I share this article with you only to say that if you keep listening to yourself, really tuning in, taking note when what the outside world says really doesn’t jive with what makes you feel content, there is a great rush of relief and celebration when you realize you were on to something. Now for me, the discovery or validation in a small way came with this article because I do enjoy a life that isn’t zeroed in on “finding a man to be happy otherwise I will be miserable” and rather building a life that has multiple modes of emotional and intellectual support. I am not anti-marriage or pro-marriage. I am pro-individual contentment, tapping into what makes you happy because when we get to know ourselves, when we respect ourselves, we become happier and thus those around us that we want to share our lives with enjoy our company and the relationship becomes healthier and stronger.
But the fact remains that we have to figure out what that is. We have to venture out into the wilderness of the unknown. We have to no longer hang tight to the cord of “how one becomes an Olympic champion”. That’s easy. There’s a guide for that, a coach for that, examples to model for that. (Yes, I realize not everyone can be a decathlete champion or the next Simone Biles, but by using this analogy, I am rather trying to impress upon the point that someone else’s path to greatness, contentment and happiness will never exactly be our own.) And in a very big way that’s a great thing.
Yes, believe me when I say, it is daunting to have fewer similarities than differences with people who are living a contented life. But also trust me when I say, once you find your courage and you set out to find the path and the lifestyle that is meant to be yours, when you find it, it will feel like you have traveled a million miles and experienced amazing unbelievable moments all without leaving your home. And that is the best gift you can give your life’s journey moving forward. Erika Harris has a great quote to provide some comfort about feeling lost while trying to find your true ‘home’, as if you don’t know where you fit in or who you are or how to find the life that is meant to be your very own:
“It is good to feel lost… because it proves you have a navigational sense of where ‘Home’ is. You know that a place that feels like being found exists. And maybe your current location isn’t that place but, Hallelujah, that unsettled, uneasy feeling of lost-ness just brought you closer to it.”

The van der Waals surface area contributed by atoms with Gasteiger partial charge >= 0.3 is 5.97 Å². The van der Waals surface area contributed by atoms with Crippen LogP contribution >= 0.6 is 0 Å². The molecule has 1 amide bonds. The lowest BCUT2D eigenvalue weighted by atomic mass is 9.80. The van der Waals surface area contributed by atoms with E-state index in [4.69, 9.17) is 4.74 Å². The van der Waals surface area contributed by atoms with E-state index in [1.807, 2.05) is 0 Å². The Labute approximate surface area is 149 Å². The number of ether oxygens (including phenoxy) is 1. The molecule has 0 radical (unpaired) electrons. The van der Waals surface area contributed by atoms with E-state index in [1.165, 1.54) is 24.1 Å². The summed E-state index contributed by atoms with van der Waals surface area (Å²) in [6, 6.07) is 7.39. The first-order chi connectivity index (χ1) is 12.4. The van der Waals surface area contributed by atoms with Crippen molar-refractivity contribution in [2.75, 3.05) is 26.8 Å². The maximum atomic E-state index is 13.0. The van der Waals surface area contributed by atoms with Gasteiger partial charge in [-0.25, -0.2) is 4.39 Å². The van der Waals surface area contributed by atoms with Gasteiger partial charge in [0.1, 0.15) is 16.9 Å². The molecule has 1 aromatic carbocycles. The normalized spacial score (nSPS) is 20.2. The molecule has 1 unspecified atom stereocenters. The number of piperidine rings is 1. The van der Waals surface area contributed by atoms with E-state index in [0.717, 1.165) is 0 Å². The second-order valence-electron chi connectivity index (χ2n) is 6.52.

Now, I cannot know when you will have your aha moment of realizing you have found your ‘home’. Everyone’s will be different based upon a variety of factors: how much you have to discover, how much you have to learn, how much courage you are willing to muster and how trusting you are of your compass, but if you refuse to give up, it will happen. And as Lucille Ball shares, “It’s a helluva start, being able to recognize what makes you happy.” When the self-discovery begins to happen, you will be able to put in place a vision which will provide you clarity and you will find yourself enjoying each day all the more. You will find yourself being more at ease, at peace and better able to say no or yes without hesitation because you know the life you want to build for yourself and you will know more clearly how to build it.
“Resolve to be thyself; and know that he who finds himself, loses his misery.” —Matthew Arnold
One of my favorite quotes that I repeat often, and even my mother has uttered to me as we discuss life and my journey from time to time is “As long as one keeps searching, the answers come.” I wrote an entire post about this specific topic a few years ago, and it ties in perfectly with the idea of never giving up. Never stop asking questions about which way you should go. Because the truth is, the answers are out there and they are worth finding.
~SIMILAR POSTS FROM THE ARCHIVES YOU MIGHT ENJOY:
~This week’s The Simple Sophisticate sponsor: Four Athletics
Remember to use the promo code to take an additional 15% off your purchase: simple15
A simple and inexpensive way to bring a touch of Mother Nature into your home is to place a single bud or flower into a beautiful petite vase. Below you will find inspiration from my desk and all other image are from my mother’s portfolio as she supplies flowers for local B & B’s in her hometown with her business Judy’s Bloom’s. An expert with more than forty years experience, all the flowers and plants used come from her garden and I regularly get inspiration and information from her regarding creative ways to incorporate and arrange flowers, leaves and anything that beautifully grows from the ground. Also, I have shopped for a few different bud vases to add to your collection. Enjoy!
SHOP Bud Vases:
Images: (1) source (all bud vase images via I, except the desktop image )
~The Simple Sophisticate, episode #119